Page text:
Each year in Montana, hundreds of people are seriously injured in auto and trucking accidents as a direct result of distracted drivers who talk and/or text on their cell phones. This has become such a serious problem that numerous cities across Montana have implemented ordinances banning the use of hand held devices while driving. The ordinances generally apply to everyone except governmental fire agencies, law enforcement agencies, emergency responders and other authorized vehicles. Several of the cities that have enacted cell phone bans are Great Falls, Billings, Columbia Falls, Whitefish, Helena, Bozeman, Missoula, and Butte. Given the continued high incidence of auto and trucking accidents associated with cell phone use and distracted driving, it is very likely numerous other cities will follow suit and implement bans of their own.
The Great Falls City Commission first banned the use of cell phones while driving in August 2012. Although the original ordinance did have some effect in reducing the number of accidents caused by distracted driving, the Commission felt additional penalties needed to be imposed in order to further discourage the use of hand held devices and thus passed an ordinance increasing the minimum fines after each offense involving the use of a cell phone or other electronic device while driving or riding a bike. The new ordinance also adds possible punishments of community service or losing a driver’s license and license plates for repeat offenders.
Federal motor carrier regulations also prohibit the use of cell phones while driving. A recent rule from the Federal Motor Carrier Safety Administration restricts the use of all hand-held mobile devices by drivers of commercial motor vehicles and imposes stiff fines and penalties for those drivers and employers who fail to comply with the rule. In order to comply with the rule, a driver must either use an earpiece or the speaker phone function, voice-activated dialing, or the hands-free feature. When using the hands-free feature, a driver must have his mobile phone located where he is able to initiate, answer or terminate a call by touching a single button.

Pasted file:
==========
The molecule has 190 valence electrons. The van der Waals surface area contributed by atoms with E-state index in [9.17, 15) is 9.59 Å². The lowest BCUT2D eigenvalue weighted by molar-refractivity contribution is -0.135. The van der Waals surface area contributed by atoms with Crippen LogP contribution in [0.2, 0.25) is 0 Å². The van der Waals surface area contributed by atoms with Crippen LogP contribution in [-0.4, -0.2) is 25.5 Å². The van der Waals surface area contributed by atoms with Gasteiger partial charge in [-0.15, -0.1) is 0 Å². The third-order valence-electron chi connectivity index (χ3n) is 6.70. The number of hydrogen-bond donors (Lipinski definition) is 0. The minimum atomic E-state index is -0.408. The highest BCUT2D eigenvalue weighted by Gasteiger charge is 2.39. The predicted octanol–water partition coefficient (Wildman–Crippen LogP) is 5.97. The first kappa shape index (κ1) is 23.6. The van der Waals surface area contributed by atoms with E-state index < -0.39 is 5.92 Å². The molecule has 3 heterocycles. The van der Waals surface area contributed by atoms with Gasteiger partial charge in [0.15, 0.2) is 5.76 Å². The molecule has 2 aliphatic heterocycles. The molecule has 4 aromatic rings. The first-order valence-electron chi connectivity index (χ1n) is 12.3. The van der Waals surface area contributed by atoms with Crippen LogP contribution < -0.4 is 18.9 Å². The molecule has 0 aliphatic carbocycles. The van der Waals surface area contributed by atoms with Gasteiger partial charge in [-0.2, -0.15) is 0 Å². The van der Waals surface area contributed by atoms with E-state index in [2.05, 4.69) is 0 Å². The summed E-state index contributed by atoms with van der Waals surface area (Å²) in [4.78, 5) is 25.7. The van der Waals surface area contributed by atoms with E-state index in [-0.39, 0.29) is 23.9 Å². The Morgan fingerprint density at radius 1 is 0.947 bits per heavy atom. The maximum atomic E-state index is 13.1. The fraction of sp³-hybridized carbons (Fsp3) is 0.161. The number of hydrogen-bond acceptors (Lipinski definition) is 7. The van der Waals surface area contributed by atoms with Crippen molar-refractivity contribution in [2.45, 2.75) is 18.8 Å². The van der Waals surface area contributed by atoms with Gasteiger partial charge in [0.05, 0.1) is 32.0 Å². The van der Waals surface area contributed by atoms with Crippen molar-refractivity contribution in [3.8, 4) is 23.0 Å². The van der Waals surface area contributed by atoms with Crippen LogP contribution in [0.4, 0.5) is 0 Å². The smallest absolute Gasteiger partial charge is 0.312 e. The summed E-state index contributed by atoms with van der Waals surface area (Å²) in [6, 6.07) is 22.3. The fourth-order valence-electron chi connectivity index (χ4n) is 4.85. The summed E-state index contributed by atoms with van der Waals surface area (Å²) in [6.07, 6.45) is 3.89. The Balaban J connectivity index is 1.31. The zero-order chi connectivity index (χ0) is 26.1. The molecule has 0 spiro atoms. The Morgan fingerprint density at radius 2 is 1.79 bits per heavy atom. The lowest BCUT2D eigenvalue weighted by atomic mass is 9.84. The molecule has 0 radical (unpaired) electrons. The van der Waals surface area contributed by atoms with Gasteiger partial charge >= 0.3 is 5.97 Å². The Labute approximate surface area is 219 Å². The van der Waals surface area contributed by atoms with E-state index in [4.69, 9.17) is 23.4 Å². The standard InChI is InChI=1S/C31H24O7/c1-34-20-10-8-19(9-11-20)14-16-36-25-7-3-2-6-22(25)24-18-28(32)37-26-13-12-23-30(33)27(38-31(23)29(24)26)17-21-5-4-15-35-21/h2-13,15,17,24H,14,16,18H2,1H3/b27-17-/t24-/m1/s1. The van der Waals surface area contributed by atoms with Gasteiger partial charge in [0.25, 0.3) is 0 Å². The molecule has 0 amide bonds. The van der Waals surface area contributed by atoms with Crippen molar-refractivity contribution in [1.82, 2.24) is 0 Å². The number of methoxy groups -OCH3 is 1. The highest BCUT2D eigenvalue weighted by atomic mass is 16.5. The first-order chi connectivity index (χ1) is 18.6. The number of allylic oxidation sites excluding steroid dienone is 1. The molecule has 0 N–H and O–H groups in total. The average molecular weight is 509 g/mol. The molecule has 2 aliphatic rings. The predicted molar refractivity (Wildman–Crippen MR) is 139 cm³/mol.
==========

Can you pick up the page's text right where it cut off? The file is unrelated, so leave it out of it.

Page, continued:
Despite the efforts by some state legislators over the course of the last 14 years to ban the use of hand held devices while driving, the Montana state legislature has repeatedly defeated those bills making Montana the only state in the country without some sort of ban on cell phone use while driving. The main arguments against implementing a ban on cell phone use while driving are that such a ban limits freedom and is nothing more than a mechanism by the State to increase revenue. Although there is little if any evidence to support those arguments, they have consistently carried the day every time such legislation has been proposed.
The experienced attorneys at the law firm of Hoyt and Blewett have represented numerous individuals who have been injured in auto and trucking accident cases caused by drivers who were distracted by the use of cell phones. At fault parties frequently deny they were using their cell phone at the time of the accident, and thus the only way to discover whether they were talking and/or texting prior to causing the collision is to obtain a copy of their cell phone records, either through a subpoena or through the discovery process after the case has been filed. It is critically important to request that the insurance carrier for the at fault driver preserve all cell phone records from the date of the accident. If the identity of the at fault driver’s cell phone carrier is known, it is possible to send to a preservation letter directly to the cell phone carrier to ensure the records are not destroyed. If preservation letters or subpoenas are not issued in a timely manner, it is possible that cell phone records will be purged, and your case will be compromised. If you suspect that you were injured in an auto accident by a driver who was distracted by texting or talking on a cell phone, it is critical to immediately retain a Montana injury attorney to help preserve these cell phone records.